So ask yourself this. Are you a 5%er? Success begets success. Start with that first accomplishment. Be a finisher, and you will be amazed how that habit alone will change your life.

I wasn’t always a finisher, and in fact, it is a daily struggle. It is easy to let the family, the laundry, dust bunnies and goofing off get in the way. I use Post-It-Notes to make word goals. On the left side of my monitor I have my beginning word count. Then in the middle, I write the half-way point’s word count. On the far right, I put the finish line. I am not allowed a break until I make the half-way point. I am not allowed to get up from my desk until I make the final goal. No TV, no gym, no fun until I make that goal. I found that I needed to set solid goals and write them down or I would totally procrastinate and goof off.

What are some ways you guys make your goals? Where do you struggle? How did NaNoWriMo change your approach? Did you learn anything? How did success feel? What about failure? Did you learn anything? Please share!

Happy Writing!

Until next time…

If you want to build the kind of platform agents are looking for, then buy the book agents recommend. We Are Not Alone–The Writer’s Guide to Social Media is an essential for every writer who wants to succeed in the new paradigm of publishing. My book will show you how to build a platform designed to connect with READERS and still have time left over to write great books….oh, and sleep and bathe and have a life, .


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  1. Congratulations on winning NaNoWriMo!
    I liked reading your views on it, and I agree with you that NaNoWriMo is a great way to get to that finish line. I feel that November really is for writing, and so I don’t get sidetracked by a lot of “ought tos” and “shoulds”. There is suddenly a very tangible goal (the 50K, or a finished first draft) within a limited time frame, and it boosts my productivity immensely.

  2. You have hit the point I try to make to so many people who say, “I’ve often thought of writing a novel.” But I wonder has the person thought about finishing, revising, and polishing that novel? I’m on my second Nano. The first yielded a finished book that is being polished. The one I’m working on now will be next to revised and polish. What I’ve learned? Writing is like anything else that you want to excel in–you must be disciplined. To succeed as a writer I must write every day.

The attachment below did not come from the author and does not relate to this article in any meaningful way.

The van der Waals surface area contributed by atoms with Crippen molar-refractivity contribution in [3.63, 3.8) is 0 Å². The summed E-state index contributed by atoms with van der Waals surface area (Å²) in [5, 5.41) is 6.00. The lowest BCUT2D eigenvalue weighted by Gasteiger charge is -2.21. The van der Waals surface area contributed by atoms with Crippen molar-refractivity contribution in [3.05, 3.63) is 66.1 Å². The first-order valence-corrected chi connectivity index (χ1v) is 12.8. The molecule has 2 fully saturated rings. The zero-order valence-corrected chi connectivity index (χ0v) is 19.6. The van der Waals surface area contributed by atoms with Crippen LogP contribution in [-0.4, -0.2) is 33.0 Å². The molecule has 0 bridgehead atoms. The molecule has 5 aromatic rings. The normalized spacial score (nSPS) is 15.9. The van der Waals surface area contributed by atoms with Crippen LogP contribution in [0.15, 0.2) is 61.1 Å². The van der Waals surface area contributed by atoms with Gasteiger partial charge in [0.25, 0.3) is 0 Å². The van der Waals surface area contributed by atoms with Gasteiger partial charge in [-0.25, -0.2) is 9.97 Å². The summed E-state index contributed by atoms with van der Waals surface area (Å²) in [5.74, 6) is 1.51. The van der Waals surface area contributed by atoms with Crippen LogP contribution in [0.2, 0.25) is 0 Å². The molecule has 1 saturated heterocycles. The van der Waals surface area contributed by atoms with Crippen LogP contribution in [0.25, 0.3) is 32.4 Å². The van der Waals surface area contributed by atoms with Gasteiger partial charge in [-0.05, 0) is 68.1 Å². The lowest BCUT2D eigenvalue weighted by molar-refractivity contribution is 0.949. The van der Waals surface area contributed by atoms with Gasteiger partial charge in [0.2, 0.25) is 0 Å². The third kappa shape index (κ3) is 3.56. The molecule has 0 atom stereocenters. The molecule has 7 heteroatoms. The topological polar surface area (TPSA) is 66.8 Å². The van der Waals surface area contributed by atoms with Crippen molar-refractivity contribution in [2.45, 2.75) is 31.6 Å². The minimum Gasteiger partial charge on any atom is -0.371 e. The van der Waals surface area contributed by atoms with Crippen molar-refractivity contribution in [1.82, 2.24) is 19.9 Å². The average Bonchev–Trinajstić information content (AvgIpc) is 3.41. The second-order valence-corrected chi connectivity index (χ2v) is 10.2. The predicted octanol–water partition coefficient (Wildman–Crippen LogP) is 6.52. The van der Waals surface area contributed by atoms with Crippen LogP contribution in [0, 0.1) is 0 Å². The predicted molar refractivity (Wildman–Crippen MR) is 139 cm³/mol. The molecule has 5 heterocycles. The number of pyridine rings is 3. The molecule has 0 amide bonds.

3. Congratulations Kristen on making the NaNo goal! I did NaNo for the first time last year – and wrote 110K in 17 days and had a BLAST! Wrote another book this summer – 84K in 13 days. I finished this on in 22 (60K but it will get longer when I go back and add in extra missing details). I found out I love writing and love doing my re-writes too. My December goal is to work on the books that are in their various stages so I’m ready to query again in January. My kids are getting used to me being a writer and while my husband says “You’ll never make money at this” I remind him – it doesn’t cost me anything either (and then he brags about me to others!). Thanks for this post – it’s good to be honest about the process.

  4. Sneaking in as a non-novelist to agree wholeheartedly with you on what I see as your TWO crucial points here. Finishing is definitely tops, the best advice anyone can give. The second, which helps the first SOOOOO much, is your advice about outlines. I’m no good at them, keep leaving them too nebulous. As a result, my latest project is on it’s third rewrite and has just gone off the rails again. In fact, gone off the rails, ploughed into a village and spilled toxic waste into the duckpond. Today is my writing day (and my shopping day, washing day, hoovering day….It’s a busy day) so my first writing job is two brand new, exhaustive outlines from projects one and two. Thanks, as ever, for the weekly kick in the pants….

  5. The 5% rule doesn’t go over well in many places. It comes from the fact that only 5% of people are capable of sustaining internally motivated change. I developed it based on my experiences in the Green Berets. Many people wanted to wear a green beret, but not many wanted to be a Green Beret. Big difference. No one is going to force you to write. That has to come from within. The one common trait I see in successful writers is that they work hard. Damn hard.

  6. Good post…Great to get the feelings and lessons learned from one who actually goes through a competitive ordeal.

    Your blog continues to teach & relate “good stuff”

    Here’s to your continued success!

  7. Hi Kristen. Thanks for another great post. I find it helps me meet my goals if I leave my house to write. Showing up at my table in the coffee shop or the library is like clocking into work. Since I’m not allowed to leave for three hours or 2500 words, I might as well write while I’m sitting there. Congratulations on meeting your NaNoWriMo goal, and thanks so much for your encouragement and wise advice.